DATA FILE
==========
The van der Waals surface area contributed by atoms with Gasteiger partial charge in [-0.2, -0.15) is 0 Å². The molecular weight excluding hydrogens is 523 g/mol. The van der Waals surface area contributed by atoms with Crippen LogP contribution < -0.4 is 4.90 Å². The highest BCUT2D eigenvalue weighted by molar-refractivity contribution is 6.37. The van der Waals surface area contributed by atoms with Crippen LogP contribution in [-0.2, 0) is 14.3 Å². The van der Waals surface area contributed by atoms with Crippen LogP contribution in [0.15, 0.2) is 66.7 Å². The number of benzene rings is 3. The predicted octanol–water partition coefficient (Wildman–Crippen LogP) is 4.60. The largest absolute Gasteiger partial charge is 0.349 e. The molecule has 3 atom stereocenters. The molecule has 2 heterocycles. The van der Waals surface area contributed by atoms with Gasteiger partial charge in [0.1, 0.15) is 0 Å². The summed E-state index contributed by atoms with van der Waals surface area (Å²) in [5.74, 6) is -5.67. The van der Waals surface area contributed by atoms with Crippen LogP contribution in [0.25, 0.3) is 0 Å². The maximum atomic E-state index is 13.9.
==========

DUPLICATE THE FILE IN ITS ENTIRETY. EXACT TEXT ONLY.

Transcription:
The van der Waals surface area contributed by atoms with Gasteiger partial charge in [-0.2, -0.15) is 0 Å². The molecular weight excluding hydrogens is 523 g/mol. The van der Waals surface area contributed by atoms with Crippen LogP contribution < -0.4 is 4.90 Å². The highest BCUT2D eigenvalue weighted by molar-refractivity contribution is 6.37. The van der Waals surface area contributed by atoms with Crippen LogP contribution in [-0.2, 0) is 14.3 Å². The van der Waals surface area contributed by atoms with Crippen LogP contribution in [0.15, 0.2) is 66.7 Å². The number of benzene rings is 3. The predicted octanol–water partition coefficient (Wildman–Crippen LogP) is 4.60. The largest absolute Gasteiger partial charge is 0.349 e. The molecule has 3 atom stereocenters. The molecule has 2 heterocycles. The van der Waals surface area contributed by atoms with Gasteiger partial charge in [0.1, 0.15) is 0 Å². The summed E-state index contributed by atoms with van der Waals surface area (Å²) in [5.74, 6) is -5.67. The van der Waals surface area contributed by atoms with Crippen LogP contribution in [0.25, 0.3) is 0 Å². The maximum atomic E-state index is 13.9.